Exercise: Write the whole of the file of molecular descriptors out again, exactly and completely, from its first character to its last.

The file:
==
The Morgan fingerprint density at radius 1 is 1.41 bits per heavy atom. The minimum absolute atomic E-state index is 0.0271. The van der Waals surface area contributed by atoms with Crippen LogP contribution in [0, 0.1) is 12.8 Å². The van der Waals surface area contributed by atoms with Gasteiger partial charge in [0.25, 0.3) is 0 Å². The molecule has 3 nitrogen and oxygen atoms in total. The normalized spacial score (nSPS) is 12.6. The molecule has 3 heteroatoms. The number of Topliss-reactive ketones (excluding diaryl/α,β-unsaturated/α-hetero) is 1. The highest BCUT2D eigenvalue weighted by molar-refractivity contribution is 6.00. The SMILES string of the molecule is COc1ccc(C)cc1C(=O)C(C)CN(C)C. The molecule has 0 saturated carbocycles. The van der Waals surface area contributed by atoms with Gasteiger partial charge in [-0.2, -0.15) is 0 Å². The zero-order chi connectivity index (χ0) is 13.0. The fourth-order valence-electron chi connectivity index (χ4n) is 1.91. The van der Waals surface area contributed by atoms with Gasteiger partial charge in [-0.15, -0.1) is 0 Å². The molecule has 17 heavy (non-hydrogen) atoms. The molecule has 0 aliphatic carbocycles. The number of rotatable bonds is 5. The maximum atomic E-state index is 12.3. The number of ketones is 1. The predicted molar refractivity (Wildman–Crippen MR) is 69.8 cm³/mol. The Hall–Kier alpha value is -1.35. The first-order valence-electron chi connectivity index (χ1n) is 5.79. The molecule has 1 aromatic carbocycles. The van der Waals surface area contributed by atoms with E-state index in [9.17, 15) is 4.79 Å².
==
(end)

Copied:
The Morgan fingerprint density at radius 1 is 1.41 bits per heavy atom. The minimum absolute atomic E-state index is 0.0271. The van der Waals surface area contributed by atoms with Crippen LogP contribution in [0, 0.1) is 12.8 Å². The van der Waals surface area contributed by atoms with Gasteiger partial charge in [0.25, 0.3) is 0 Å². The molecule has 3 nitrogen and oxygen atoms in total. The normalized spacial score (nSPS) is 12.6. The molecule has 3 heteroatoms. The number of Topliss-reactive ketones (excluding diaryl/α,β-unsaturated/α-hetero) is 1. The highest BCUT2D eigenvalue weighted by molar-refractivity contribution is 6.00. The SMILES string of the molecule is COc1ccc(C)cc1C(=O)C(C)CN(C)C. The molecule has 0 saturated carbocycles. The van der Waals surface area contributed by atoms with Gasteiger partial charge in [-0.2, -0.15) is 0 Å². The zero-order chi connectivity index (χ0) is 13.0. The fourth-order valence-electron chi connectivity index (χ4n) is 1.91. The van der Waals surface area contributed by atoms with Gasteiger partial charge in [-0.15, -0.1) is 0 Å². The molecule has 17 heavy (non-hydrogen) atoms. The molecule has 0 aliphatic carbocycles. The number of rotatable bonds is 5. The maximum atomic E-state index is 12.3. The number of ketones is 1. The predicted molar refractivity (Wildman–Crippen MR) is 69.8 cm³/mol. The Hall–Kier alpha value is -1.35. The first-order valence-electron chi connectivity index (χ1n) is 5.79. The molecule has 1 aromatic carbocycles. The van der Waals surface area contributed by atoms with E-state index in [9.17, 15) is 4.79 Å².